W3C home > Mailing lists > Public > whatwg@whatwg.org > September 2011

[whatwg] Proposal for improved handling of '#' inside of data URIs

From: Glenn Maynard <glenn@zewt.org>
Date: Sun, 11 Sep 2011 12:14:08 -0400
Message-ID: <CABirCh9cWN5V8qVTZy1m7u-kjbTT33di6q0GJcQWP4oArqs3zw@mail.gmail.com>
On Sat, Sep 10, 2011 at 5:15 PM, Daniel Holbert <dholbert at mozilla.com>wrote:

> This could be more intuitive/do-what-I-mean if we restricted the cases
> under which "#" is treated as a fragment-ID delimiter inside of data URIs.
>  In particular: when a "#" character is followed by ">" or "<" in a data
> URI, I propose that we *don't* treat the "#" as a delimiter, and instead
> just treat it as part of the encoded document.
>

An HTML document in a data: URI containing a # is probably followed by a >
or <; but that's an "if", not "iff".  It doesn't imply that a # followed by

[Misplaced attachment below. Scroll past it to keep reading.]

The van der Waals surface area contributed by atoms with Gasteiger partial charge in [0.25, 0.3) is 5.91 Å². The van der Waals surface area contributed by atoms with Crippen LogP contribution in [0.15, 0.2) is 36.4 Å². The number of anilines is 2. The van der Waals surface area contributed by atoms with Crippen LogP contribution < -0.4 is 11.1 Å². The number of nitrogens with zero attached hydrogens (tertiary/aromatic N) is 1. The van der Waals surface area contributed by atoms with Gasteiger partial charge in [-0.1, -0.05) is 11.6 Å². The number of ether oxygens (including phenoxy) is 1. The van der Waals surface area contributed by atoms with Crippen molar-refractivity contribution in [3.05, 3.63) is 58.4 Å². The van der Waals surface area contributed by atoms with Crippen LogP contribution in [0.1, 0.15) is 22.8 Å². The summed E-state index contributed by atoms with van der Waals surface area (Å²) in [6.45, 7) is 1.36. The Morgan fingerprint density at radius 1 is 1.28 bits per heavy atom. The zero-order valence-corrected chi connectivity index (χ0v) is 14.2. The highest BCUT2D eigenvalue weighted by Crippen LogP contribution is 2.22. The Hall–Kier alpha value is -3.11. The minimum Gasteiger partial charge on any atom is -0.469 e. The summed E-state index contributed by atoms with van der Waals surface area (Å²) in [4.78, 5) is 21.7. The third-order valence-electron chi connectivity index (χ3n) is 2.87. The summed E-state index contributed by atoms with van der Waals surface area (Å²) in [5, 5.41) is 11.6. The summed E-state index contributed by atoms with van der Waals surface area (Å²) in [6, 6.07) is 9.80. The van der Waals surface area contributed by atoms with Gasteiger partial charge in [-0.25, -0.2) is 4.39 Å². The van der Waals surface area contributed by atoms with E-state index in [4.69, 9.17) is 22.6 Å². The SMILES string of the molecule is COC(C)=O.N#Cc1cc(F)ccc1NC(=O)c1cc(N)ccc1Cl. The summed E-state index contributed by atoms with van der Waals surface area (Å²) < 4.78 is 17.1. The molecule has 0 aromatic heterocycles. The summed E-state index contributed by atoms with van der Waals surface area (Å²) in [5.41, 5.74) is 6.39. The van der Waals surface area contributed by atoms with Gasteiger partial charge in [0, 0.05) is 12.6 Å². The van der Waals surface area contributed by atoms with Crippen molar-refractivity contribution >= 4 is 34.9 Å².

a > or < is *always* intended as part of the data and not an actual
fragment.

data:text/html,foo<div style=height:3000px></div><span
id='vector<int>'>bar</span>#vector<int>

I don't think adding black magic to URI parsing will make things less
confusing.

Firefox parses fragment-identifiers strictly, potentially giving authors
> headaches and truncating content that renders fine in Opera/Webkit.
>

I'd say the opposite: WebKit breaks this author's expectations and
encourages headaches, by not parsing the above URIs in the ordinary way,
where Firefox matches my expectations.  I was certainly surprised to find
that Chrome fails the above.


On Sun, Sep 11, 2011 at 10:21 AM, Michael A. Puls II
<shadow2531 at gmail.com>wrote:

> Not only must "#" be "%23" if you don't want it as a frag id, but ">" and
> "<" should be "%3E" and "%3C".
>

I'm not sure about the spec on this, but Firefox actively unencodes %3E and
%3C.  Pasting this into the address bar and copying it back out turns them
back into literal < and > characters:

data:text/html,foo<div style=height:3000px></div><span
id='vector<int>'>bar</span>#vector%3Cint%3E

which suggests that escaping these characters isn't necessary or encouraged.

-- 
Glenn Maynard
Received on Sunday, 11 September 2011 09:14:08 UTC

This archive was generated by hypermail 2.4.0 : Wednesday, 22 January 2020 16:59:36 UTC